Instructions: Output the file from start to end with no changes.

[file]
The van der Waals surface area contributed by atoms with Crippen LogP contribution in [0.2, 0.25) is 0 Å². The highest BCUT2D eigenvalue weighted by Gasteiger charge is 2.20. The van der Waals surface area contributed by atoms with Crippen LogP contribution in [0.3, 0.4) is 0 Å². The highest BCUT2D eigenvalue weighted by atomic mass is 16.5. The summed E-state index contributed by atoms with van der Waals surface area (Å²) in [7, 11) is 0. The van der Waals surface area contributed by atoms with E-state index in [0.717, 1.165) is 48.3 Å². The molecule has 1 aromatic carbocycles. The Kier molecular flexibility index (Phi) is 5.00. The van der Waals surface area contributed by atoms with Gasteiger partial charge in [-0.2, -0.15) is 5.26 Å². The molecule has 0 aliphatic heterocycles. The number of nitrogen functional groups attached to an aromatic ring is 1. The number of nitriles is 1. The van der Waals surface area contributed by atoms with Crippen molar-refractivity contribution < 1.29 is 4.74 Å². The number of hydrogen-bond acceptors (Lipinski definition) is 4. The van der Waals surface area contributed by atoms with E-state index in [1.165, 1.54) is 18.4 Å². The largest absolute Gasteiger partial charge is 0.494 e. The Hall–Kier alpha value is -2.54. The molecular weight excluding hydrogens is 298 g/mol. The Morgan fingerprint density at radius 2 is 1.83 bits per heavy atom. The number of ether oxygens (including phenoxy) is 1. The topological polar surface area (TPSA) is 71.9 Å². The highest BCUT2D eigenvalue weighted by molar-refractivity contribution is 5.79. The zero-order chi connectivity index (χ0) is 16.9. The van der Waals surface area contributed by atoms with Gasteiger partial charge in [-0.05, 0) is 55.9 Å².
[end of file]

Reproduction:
The van der Waals surface area contributed by atoms with Crippen LogP contribution in [0.2, 0.25) is 0 Å². The highest BCUT2D eigenvalue weighted by Gasteiger charge is 2.20. The van der Waals surface area contributed by atoms with Crippen LogP contribution in [0.3, 0.4) is 0 Å². The highest BCUT2D eigenvalue weighted by atomic mass is 16.5. The summed E-state index contributed by atoms with van der Waals surface area (Å²) in [7, 11) is 0. The van der Waals surface area contributed by atoms with E-state index in [0.717, 1.165) is 48.3 Å². The molecule has 1 aromatic carbocycles. The Kier molecular flexibility index (Phi) is 5.00. The van der Waals surface area contributed by atoms with Gasteiger partial charge in [-0.2, -0.15) is 5.26 Å². The molecule has 0 aliphatic heterocycles. The number of nitrogen functional groups attached to an aromatic ring is 1. The number of nitriles is 1. The van der Waals surface area contributed by atoms with Crippen molar-refractivity contribution < 1.29 is 4.74 Å². The number of hydrogen-bond acceptors (Lipinski definition) is 4. The van der Waals surface area contributed by atoms with E-state index in [1.165, 1.54) is 18.4 Å². The largest absolute Gasteiger partial charge is 0.494 e. The Hall–Kier alpha value is -2.54. The molecular weight excluding hydrogens is 298 g/mol. The Morgan fingerprint density at radius 2 is 1.83 bits per heavy atom. The number of ether oxygens (including phenoxy) is 1. The topological polar surface area (TPSA) is 71.9 Å². The highest BCUT2D eigenvalue weighted by molar-refractivity contribution is 5.79. The zero-order chi connectivity index (χ0) is 16.9. The van der Waals surface area contributed by atoms with Gasteiger partial charge in [-0.05, 0) is 55.9 Å².